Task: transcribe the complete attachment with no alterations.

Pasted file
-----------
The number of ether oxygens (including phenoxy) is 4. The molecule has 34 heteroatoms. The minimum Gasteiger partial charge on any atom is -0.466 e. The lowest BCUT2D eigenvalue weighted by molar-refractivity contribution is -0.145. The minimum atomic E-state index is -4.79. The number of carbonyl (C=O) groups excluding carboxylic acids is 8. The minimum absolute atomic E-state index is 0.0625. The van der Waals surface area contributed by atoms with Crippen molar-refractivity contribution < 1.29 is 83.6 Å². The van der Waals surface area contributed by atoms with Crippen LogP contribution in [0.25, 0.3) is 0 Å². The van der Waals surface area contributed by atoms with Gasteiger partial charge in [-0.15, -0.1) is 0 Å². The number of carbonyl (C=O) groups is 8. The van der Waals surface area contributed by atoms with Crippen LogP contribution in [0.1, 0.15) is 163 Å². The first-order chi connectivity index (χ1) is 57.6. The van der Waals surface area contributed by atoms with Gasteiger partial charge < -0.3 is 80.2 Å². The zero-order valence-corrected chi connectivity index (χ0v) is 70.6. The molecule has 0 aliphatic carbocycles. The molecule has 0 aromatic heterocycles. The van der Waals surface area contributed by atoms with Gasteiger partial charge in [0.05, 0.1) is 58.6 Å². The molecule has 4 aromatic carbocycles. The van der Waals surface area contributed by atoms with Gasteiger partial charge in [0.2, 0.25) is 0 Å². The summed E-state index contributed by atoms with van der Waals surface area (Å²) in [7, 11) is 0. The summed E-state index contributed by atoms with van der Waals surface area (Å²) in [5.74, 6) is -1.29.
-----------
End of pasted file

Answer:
The number of ether oxygens (including phenoxy) is 4. The molecule has 34 heteroatoms. The minimum Gasteiger partial charge on any atom is -0.466 e. The lowest BCUT2D eigenvalue weighted by molar-refractivity contribution is -0.145. The minimum atomic E-state index is -4.79. The number of carbonyl (C=O) groups excluding carboxylic acids is 8. The minimum absolute atomic E-state index is 0.0625. The van der Waals surface area contributed by atoms with Crippen molar-refractivity contribution < 1.29 is 83.6 Å². The van der Waals surface area contributed by atoms with Crippen LogP contribution in [0.25, 0.3) is 0 Å². The van der Waals surface area contributed by atoms with Gasteiger partial charge in [-0.15, -0.1) is 0 Å². The number of carbonyl (C=O) groups is 8. The van der Waals surface area contributed by atoms with Crippen LogP contribution in [0.1, 0.15) is 163 Å². The first-order chi connectivity index (χ1) is 57.6. The van der Waals surface area contributed by atoms with Gasteiger partial charge < -0.3 is 80.2 Å². The zero-order valence-corrected chi connectivity index (χ0v) is 70.6. The molecule has 0 aliphatic carbocycles. The molecule has 0 aromatic heterocycles. The van der Waals surface area contributed by atoms with Gasteiger partial charge in [0.05, 0.1) is 58.6 Å². The molecule has 4 aromatic carbocycles. The van der Waals surface area contributed by atoms with Gasteiger partial charge in [0.2, 0.25) is 0 Å². The summed E-state index contributed by atoms with van der Waals surface area (Å²) in [7, 11) is 0. The summed E-state index contributed by atoms with van der Waals surface area (Å²) in [5.74, 6) is -1.29.